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Writings of Albert Morris
Article 46 - Farewell to Bollywood's old joyful unreality

THE news that young film-makers of India’s Bollywood have abandoned traditional screen modesty that barred even a passionless peck between lovers and are showing productions that include condoms, rampant female sexuality - and, presumably, enthusiastic male interest - and kisses, doubtless sounding like tyre explosions, fills me with a mixture of shock and sadness.

As one brought up in the days when to hold hands with a girl in the street was regarded by austere citizens as a libidinous practice, and when only after several years of dedicated courtship would a young man be allowed to kiss a lower earlobe of his lass, I see the Bollywood bombshell as disintegrating one of the last, great moral institutions of the entertainment world.

I have been an unswerving fan of Indian boy-meets-girl films, regarding them as un-touchable in their mixture of coy courtship, merriment, song-and-dance sequences that featured females shimmying and shaking, a bit like old cars exploding into life after being cranked up.

The men pursued, the women were chaste and often hid archly behind trees and shrubbery. They resembled Keatsian figures on a Grecian urn; the females, unravished brides of screen sound and quick time often romping in leaf-fringed landscapes.

"What mad pursuit?" as the poet wrote, "What struggle to escape? What pipes and timbrels? What wild ecstasy?"

What a great laugh. There was no necessity to show sex in its every gurgle, groan, gasp and grunt, audiences knew that once the couple were wedded and bedded, they would go at each other with the exuberance of Sumo wrestlers.

In their reticence towards explicit sex, these films re-minded me of Hollywood’s earlier, stern-as-a-rock-bound-coast approach to filmic morality where the smack of sexual decency was confined to kissing and the sex act was implied heavily or hinted at coyly.

In antediluvian Tinsel Town, before the gross cascade of sex-sodden scenarios, the silent movie star, Rudolph Valentino, smouldering his glances and kissing as if he were a tester in a bubblegum factory, exuded high-grade, reusable sexuality, but never did the bold boy and his brood of ecstatic maidens bare anything, except perhaps their souls and, sometimes, their teeth.

We have come a long screen way from these days and the talkie times when, in the 1934 comedy, It Happened One Night, Clark Gable, who shares a hotel room with Claudette Colbert, erects a draped blanket - the "wall of Jericho" - between the twin beds as a security against lust-minute lapses.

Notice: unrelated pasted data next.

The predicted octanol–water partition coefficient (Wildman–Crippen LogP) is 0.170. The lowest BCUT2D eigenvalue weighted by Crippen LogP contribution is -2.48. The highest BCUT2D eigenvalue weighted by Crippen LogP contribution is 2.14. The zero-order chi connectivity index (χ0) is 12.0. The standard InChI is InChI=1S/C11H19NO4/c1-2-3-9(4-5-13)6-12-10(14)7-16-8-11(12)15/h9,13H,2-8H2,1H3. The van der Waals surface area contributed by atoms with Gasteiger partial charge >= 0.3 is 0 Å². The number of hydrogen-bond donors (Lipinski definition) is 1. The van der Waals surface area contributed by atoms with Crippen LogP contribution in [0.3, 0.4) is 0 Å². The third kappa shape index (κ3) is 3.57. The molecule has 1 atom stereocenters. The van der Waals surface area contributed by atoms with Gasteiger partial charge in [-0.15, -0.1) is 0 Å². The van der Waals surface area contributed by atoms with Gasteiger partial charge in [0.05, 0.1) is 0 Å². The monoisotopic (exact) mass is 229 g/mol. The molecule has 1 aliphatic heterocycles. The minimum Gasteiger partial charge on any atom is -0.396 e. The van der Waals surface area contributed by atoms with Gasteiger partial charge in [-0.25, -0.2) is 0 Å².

I, even I, have seen the Apenninal-breasted Jane Russell in a 1943 Western climb into bed with somebody called Billy the Kid - to keep him comfy during his fever bout - thus showing her cleavage in an act of severely bridled passion. The film was originally considered too salacious to be shown. Audiences heroically adapted to the ordeal, and I only saw it to de-plore it.

The old films left overt sex to the screens of imagination. Kissing was an obvious seismic scale of passion, ranging in intensity from resemblance to a goldfish lipping ants’ eggs to sounds suggesting that someone was trying to clear the drains.

My favourite is the smacker in Gone With The Wind, where Clark Gable says to Vivien Leigh, while Atlanta burns and audiences perspire, "Never mind about loving me. You’re a woman sending a soldier to his death with a beautiful memory. Scarlett, kiss me. Kiss me once," and he darts at her like a seagull at a crust and gives her instant lip-service.

Later, he heaves her, drooping like a badly-stuffed portmanteau, to her room and has, what is suspected, his way with her, but you see nothing of that. There is no need.

Film sex, seen in all its acrobatic and perspiring intensity, can become a bore, apart from the danger of giving the partici-pants a stiff neck and lockjaw.

In the 1945 film, Brief En-counter, the closest contact Trevor Howard has with Celia Johnson is to remove a piece of grit from her eye. No intensive grappling is necessary. Re-strained sexuality and tenderness triumphs.

Since Bollywood is treading the financially-rewarding primrose path laid out by its Ameri-can rival, it can kiss goodbye to me as an audience member.

I preferred its old joyful unreality and innocence, the last quality, in film terms, about as rare as tea dances and tap-dancing in the Taj Mahal.

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